Remember two months ago how I wrote in my review of Swordspoint that I hoped to read The Fall of the Kings very soon? Yeah, that took a while.
Reading these books for the first time has led me to familiarize myself with their unusual history. Swordspoint, the first book set in the world containing the city of Riverside, was published in 1987. The Fall of the Kings is the second book in chronological publishing order (2002) but not in linear narrative order, taking place eighty or so years after Swordspoint, whereas the third book in this loosely connected series, The Privilege of the Sword, takes place only a couple decades after Swordspoint. As all three books were written to be read as standalones, it doesn’t matter in which order one reads them. I decided to go with chronological publishing order, in part because I was curious how the gaps in time between the writing and publishing the three books might affect each respective novel.
The Fall of the Kings differs from Swordspoint in three ways:
- The vast majority of the story takes place among the middle class residents of the city and in particular the city’s University, briefly identified in Swordspoint as Alec’s prior place of residence before taking up with St. Vier.
- The book is a collaboration between Ellen Kushner and Delia Sherman. Kushner is the originator of this universe and first set of characters, and Sherman is the one who first came up with the idea of writing an in-universe story set amidst the middle class and University.
- There is magic. Old, wild, powerful, and wondrous magic.
Basil St Cloud is a doctor of ancient history at the University who specializes in the history of the Union, the act in which the kingdoms of the wild North and the genteel South came together to form a single country, long before the eradication of kings and wizards and the ascent of the nobility as sole rulers. Young for his profession and notorious for his unconventional (leaning towards brazenly defiant) methods of scholarship, Basil’s love of uncovering the truth using archival research leads him down an unexpected path concerning the historical fate of those kings and wizards and the questionable existence of magic.
Theron Campion is the witty, clever, and aimless, perpetual student of the University, as well as the heir to the current duchess of Tremontaine. He and Basil become passionate, devoted lovers, but soon their relationship develops into something more primal as the two of them tap into the very power hinted at in old records. Unknown to Basil and Theron, the two of them have become the center of a growing movement that unwaveringly believes the land is in desperate need of a king—and a target by those who oppose it.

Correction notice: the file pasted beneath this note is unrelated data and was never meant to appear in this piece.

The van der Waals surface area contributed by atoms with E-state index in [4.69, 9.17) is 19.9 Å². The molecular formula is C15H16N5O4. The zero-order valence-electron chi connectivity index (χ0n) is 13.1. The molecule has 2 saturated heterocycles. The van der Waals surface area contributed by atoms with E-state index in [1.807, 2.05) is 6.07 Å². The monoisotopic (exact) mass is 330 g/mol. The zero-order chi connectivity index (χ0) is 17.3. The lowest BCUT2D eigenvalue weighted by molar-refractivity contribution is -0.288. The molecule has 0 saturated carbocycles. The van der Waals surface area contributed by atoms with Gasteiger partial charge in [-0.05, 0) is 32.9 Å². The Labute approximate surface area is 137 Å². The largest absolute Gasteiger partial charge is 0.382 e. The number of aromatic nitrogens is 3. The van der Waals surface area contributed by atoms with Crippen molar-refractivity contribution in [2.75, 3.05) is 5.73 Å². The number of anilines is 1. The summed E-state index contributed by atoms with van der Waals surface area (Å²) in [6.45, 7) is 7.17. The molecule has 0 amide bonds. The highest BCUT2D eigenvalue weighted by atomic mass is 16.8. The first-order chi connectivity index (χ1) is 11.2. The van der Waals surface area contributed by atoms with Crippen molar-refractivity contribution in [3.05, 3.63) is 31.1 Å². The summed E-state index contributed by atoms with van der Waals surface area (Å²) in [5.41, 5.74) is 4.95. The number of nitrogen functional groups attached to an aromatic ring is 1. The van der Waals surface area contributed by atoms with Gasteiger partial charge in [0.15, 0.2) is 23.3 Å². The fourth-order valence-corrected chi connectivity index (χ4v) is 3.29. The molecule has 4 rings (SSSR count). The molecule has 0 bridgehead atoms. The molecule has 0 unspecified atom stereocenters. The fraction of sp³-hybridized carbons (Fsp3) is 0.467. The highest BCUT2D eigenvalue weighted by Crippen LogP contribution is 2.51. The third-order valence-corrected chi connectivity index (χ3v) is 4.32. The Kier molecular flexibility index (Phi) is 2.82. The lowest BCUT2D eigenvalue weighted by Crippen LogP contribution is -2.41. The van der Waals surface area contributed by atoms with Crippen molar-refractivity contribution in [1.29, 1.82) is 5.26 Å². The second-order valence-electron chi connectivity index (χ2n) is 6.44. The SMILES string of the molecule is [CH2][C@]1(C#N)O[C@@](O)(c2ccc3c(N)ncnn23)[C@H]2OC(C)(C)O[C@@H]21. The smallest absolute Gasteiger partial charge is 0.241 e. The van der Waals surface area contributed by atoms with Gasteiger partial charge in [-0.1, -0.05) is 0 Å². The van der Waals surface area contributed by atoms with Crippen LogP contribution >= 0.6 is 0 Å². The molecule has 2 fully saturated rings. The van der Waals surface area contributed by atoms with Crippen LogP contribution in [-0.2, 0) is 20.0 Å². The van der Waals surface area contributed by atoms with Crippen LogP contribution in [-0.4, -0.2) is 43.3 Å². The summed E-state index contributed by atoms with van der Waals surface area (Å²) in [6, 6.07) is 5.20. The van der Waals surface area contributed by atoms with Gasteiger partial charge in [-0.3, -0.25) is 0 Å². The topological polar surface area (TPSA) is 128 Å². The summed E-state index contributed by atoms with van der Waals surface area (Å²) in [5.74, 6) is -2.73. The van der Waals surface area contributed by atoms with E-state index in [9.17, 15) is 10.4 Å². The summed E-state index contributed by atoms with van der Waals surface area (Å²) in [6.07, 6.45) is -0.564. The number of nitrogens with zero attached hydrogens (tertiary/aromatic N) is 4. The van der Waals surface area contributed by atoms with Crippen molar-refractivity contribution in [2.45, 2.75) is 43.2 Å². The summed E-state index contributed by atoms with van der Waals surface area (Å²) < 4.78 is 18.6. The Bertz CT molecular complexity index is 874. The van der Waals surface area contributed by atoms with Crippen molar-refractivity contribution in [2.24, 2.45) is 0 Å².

All the things I loved in Swordspoint are back in The Fall of the Kings: gorgeous writing and imagery, clever and pointed dialogue, entertaining characters, and a world I’ve already come to love losing myself in. There are also some new additions I loved even more, which is another way of saying that The Fall of the Kings is a fantastic book for anyone who is a historian or has an interest in historical scholarship.
Underpinning the entirety of the novel is the question of truth and by which means do historians determine the truth and shape the resulting narrative. Unlike his colleagues, who prefer to parrot arguments originating from a select group of historians whose narratives have become enshrined as fact, Basil is pioneering the use of archival research in the form of long-ignored letters and personal documents, many of which have lead him to question the veracity of these long-accepted historical narratives upheld by his fellow doctors and championed by the nobility. Because I am a nerd who loves the history of historiography (I took an entire junior seminar course on the subject), I love how the debate over historical scholarship and methodology lies at the heart of the novel, informing the plot and various personal relationships, and (of course) political/social machinations that arise out of the threat of a new historical narrative that could destabilize the nobility’s claim to governance.
I also loved getting an inside look of the city’s University and its own set of politics. The University features a highly enjoyable cast of characters made up of professors and students, whose different backgrounds and personalities combined with Kushner’s skill (and presumably Sherman’s as well) of writing clever, witty banter makes for delightful reading of their shenanigans. My favorites were Basil’s posse of student-apprentices, whose friendships are balancing act between genial, cranky, argumentative, and unified in their support of their teacher.